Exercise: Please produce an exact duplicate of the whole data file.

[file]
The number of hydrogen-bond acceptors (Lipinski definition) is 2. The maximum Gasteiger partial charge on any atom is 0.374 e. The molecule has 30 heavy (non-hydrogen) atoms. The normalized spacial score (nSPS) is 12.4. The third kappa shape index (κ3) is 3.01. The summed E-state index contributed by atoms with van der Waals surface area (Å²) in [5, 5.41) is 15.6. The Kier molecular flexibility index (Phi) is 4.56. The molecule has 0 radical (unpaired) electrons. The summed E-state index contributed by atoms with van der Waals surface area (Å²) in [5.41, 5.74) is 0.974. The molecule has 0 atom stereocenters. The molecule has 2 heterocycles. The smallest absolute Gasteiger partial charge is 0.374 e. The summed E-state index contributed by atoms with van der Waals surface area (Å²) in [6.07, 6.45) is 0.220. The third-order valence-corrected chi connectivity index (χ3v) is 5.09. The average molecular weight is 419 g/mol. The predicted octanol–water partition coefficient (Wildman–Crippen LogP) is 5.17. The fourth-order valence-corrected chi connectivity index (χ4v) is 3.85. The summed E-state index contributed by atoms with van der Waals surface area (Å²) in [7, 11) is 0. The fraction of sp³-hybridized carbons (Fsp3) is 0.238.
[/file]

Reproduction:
The number of hydrogen-bond acceptors (Lipinski definition) is 2. The maximum Gasteiger partial charge on any atom is 0.374 e. The molecule has 30 heavy (non-hydrogen) atoms. The normalized spacial score (nSPS) is 12.4. The third kappa shape index (κ3) is 3.01. The summed E-state index contributed by atoms with van der Waals surface area (Å²) in [5, 5.41) is 15.6. The Kier molecular flexibility index (Phi) is 4.56. The molecule has 0 radical (unpaired) electrons. The summed E-state index contributed by atoms with van der Waals surface area (Å²) in [5.41, 5.74) is 0.974. The molecule has 0 atom stereocenters. The molecule has 2 heterocycles. The smallest absolute Gasteiger partial charge is 0.374 e. The summed E-state index contributed by atoms with van der Waals surface area (Å²) in [6.07, 6.45) is 0.220. The third-order valence-corrected chi connectivity index (χ3v) is 5.09. The average molecular weight is 419 g/mol. The predicted octanol–water partition coefficient (Wildman–Crippen LogP) is 5.17. The fourth-order valence-corrected chi connectivity index (χ4v) is 3.85. The summed E-state index contributed by atoms with van der Waals surface area (Å²) in [7, 11) is 0. The fraction of sp³-hybridized carbons (Fsp3) is 0.238.